Big data is now omnipresent. It is embedded into our day-to-day lives as the hard-wired DNA that fuels our business processes and decisions. Data-driven cultures went mainstream in 2016, with organizations scrambling to establish data strategies that enabled all employees to make better informed decisions. Yet despite all of the hype, the majority of organizations still have a long way to go before realizing the potential that big data holds.
The tools that have impacted my Analytics life in 2016 the most?
ProductsUp, a powerful lever for marketing your product data; Analysis Workspace, an Analytics interface that turns data tables into a playground; Spotwatch, a tool that helps you watch your and your competitors’ TV spots and act upon them; Klipfolio, a dashboarding tool with data connectors to kill for; and Funnel.io which imports your cost data into Analytics while you’re sleeping …
Can you believe it’s almost the end of another year? I can’t believe how quickly this year has gone and the next is already looming around the corner!
It’s been a big year for WAW and the Jump Digital Team with our MSc with Aberdeen University going live earlier this year and we’ve got students enrolled students from each continent!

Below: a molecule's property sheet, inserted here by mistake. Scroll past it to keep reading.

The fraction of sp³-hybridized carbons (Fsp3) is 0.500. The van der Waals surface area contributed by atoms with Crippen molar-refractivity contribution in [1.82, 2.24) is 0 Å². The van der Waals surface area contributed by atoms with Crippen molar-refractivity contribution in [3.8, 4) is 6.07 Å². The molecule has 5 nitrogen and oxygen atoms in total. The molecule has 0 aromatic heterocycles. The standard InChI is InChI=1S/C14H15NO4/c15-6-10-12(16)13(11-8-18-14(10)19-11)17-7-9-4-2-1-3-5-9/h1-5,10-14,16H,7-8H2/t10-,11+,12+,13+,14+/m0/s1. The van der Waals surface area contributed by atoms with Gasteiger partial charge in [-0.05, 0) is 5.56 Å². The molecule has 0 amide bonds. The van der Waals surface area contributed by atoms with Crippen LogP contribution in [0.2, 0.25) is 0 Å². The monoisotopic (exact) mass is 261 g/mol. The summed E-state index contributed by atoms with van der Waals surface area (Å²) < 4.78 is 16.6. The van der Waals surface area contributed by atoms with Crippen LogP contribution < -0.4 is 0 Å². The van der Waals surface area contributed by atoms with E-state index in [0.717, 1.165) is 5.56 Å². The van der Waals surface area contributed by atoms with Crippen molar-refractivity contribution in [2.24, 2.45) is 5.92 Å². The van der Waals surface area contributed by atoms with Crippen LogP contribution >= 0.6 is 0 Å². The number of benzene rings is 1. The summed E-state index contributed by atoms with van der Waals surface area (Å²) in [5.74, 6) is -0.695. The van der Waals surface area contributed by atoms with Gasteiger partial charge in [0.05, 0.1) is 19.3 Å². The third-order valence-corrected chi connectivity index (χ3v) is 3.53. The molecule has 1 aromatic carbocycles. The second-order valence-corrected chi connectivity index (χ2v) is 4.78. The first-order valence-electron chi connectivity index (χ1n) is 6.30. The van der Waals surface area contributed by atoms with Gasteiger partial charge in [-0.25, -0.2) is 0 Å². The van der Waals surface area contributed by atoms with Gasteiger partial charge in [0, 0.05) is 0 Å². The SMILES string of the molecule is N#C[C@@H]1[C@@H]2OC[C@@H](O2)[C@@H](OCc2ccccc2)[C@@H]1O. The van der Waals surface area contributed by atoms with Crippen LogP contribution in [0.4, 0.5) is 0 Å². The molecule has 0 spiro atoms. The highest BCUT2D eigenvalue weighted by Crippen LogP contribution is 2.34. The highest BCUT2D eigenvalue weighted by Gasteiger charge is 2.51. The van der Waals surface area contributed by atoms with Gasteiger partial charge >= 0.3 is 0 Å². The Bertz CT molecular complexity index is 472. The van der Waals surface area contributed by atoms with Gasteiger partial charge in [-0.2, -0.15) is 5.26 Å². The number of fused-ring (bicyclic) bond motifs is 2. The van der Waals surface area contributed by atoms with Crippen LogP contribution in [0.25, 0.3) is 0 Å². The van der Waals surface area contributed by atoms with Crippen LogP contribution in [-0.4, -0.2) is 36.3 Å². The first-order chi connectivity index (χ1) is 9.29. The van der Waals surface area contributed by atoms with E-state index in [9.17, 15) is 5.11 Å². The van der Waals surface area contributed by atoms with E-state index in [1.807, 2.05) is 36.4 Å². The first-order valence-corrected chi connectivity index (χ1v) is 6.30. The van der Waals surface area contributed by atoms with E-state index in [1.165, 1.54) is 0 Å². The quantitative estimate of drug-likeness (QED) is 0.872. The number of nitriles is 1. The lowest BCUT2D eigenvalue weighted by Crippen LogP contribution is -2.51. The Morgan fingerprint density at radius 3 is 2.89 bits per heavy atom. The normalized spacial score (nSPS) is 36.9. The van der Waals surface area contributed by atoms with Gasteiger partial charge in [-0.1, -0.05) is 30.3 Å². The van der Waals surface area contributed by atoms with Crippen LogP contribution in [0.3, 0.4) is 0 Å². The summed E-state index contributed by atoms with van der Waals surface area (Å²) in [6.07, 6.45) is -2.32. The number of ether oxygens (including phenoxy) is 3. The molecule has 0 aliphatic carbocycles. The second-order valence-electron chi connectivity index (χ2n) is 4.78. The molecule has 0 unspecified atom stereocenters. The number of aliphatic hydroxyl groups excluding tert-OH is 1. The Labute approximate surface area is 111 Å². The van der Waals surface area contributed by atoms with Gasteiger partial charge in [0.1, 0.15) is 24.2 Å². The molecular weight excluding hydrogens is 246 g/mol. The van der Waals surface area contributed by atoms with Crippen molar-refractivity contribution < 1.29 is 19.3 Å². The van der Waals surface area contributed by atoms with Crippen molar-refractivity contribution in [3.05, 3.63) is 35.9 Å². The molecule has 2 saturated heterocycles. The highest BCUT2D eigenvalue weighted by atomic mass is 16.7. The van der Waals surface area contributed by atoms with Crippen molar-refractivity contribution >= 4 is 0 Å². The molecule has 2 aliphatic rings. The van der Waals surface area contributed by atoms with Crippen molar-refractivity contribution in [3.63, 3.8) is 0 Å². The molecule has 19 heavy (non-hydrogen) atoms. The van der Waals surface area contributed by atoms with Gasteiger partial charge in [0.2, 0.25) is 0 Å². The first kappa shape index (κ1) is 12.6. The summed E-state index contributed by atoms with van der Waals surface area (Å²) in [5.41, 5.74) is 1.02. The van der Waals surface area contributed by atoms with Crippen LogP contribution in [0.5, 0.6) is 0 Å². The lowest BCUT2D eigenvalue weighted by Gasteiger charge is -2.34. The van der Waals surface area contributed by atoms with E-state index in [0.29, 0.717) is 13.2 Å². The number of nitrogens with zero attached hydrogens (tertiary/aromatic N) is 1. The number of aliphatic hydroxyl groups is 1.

Added to that our Digital for Business Professional Certificate is picking up steam and as you know from last week, we’re also working on our Analytics and Measurement Tools section to upgrade the content and add new platforms for you to try!
Over the next three to five years, 75% of marketers say they will be responsible for owning the end-to-end customer experience. This includes the moment a prospect hears about your brand to the ongoing relationship that follows and beyond.
This represents a paradigm shift in the way organizations have viewed the role of the marketer. Customers hear about your brand through different channels, engage through new mediums and share their experiences in ways that they never could before.
Averages lie to you. One of our publishing clients looked at the average sell-through rate of their online advertising inventory and noted it was 70 percent.
“We can launch a metered paywall, and as long as we do not lose more than 30 percent of our inventory, the lost advertising revenue should be minimal,” they thought.